All Things Mysterious Volume One Hundred Fifteen
Little Old Ladies Solving Crimes Part Two
Ah, but there’s more little old ladies solving crimes than Marple, Fletcher, or Withers! Heron Carvic (pen name/stage name, born Geoffrey Rupert William Harris) created Miss Seeton as a gentle parody of Agatha Christie’s Miss Marple in a series of five novels from 1968 to 1975. He was also an accomplished actor, appearing in Doctor Who, The Hobbit, and The Avengers, among others. He also ran away from Eton, for which he may or may not deserve kudos. I wonder how many deserters they’ve had over the nearly six hundred years the school has been in operation?
Miss Seeton, a retired art teacher, works with (or perhaps it’s more accurate to say ‘works at’) Inspector Delphick and Bob Ranger once the proper and somewhat befuddled woman finds herself entangled in the seamier side of life, usually after a murder has taken place. A lady of late middle age and an unconventional spinster (and good riddance to that term), she’s got a can-do spirit and has thwarted more than one would-be murderer with her trusty umbrella. A kind of modern cozy, these tales are well past the Golden Age and so have an edgier feel to them, but certainly some of the characters are somewhat harsher than those found in older cozies. Miss Seeton, as an art teacher, has an undeniable facility for drawing suspects and crime scenes, this sure comes in handy! She’s nosy, somewhat naive, and a bit chauvinistic in a way that only the British can be, which qualities lend themselves well to the humorous aspects of the series.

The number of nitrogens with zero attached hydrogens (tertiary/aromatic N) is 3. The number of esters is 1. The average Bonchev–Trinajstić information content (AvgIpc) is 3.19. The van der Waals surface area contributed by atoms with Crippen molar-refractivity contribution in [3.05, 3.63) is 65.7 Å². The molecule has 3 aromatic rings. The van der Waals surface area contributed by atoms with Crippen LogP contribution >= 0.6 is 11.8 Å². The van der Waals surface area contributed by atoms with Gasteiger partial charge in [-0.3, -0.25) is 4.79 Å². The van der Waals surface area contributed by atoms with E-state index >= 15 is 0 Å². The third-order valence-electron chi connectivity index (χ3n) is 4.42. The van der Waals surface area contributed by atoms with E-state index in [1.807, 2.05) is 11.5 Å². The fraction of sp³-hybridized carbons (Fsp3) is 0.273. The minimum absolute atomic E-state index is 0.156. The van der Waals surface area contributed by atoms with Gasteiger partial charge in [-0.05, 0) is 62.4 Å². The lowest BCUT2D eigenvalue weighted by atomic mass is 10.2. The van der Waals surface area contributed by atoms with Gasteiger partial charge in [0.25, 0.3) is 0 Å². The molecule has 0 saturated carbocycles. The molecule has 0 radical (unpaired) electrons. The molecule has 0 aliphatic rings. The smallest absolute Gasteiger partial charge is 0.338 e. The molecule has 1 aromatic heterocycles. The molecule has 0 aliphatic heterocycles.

Dorothy Gilman wrote fourteen novels featuring Mrs. Pollifax, a widow in her sixties. When her husband dies, she unravels into a depression and, lacking a purpose in life other than her gardening club, offers herself up to the CIA as perhaps the Agency’s unlikeliest spy. Their reaction is, shall we say, skeptical, but she’s accidentally recruited and with her common sense and moxie eventually gets the job done and is off on her missions. By and large the stories are adventurous travelogues which send the dowager spy off to various far-flung locales.
Miss Maud Silver is a retired governess. (Can governesses ever retire?) She looks like any other harmless little old lady, but she’s really a tough investigator often involved in implausible plots who works closely with Scotland Yard. Some readers feel that she’s an early feminist model while some aver that she is not a credible character and that no elderly person could do what she does. Don’t listen to them, judge for yourself! Patricia Wentworth (pen name of Dora Amy Elles) wrote thirty-two adventures to choose from and they have a wide range to them, covering as they do the 1920s into the 1960s.
Most every fictitious woman sleuth over the age for forty or so is inevitably compared to Miss Marple, but no two detectives are created equal, so check out a few; the characters we’ve covered here just scratch the surface of some of the overlooked little old ladies of crime fiction!
The fourth of the five Miss Seeton tales that series creator Heron Carvic wrote, wherein the Bank of England and the Home Office find themselves in a spot of bother.
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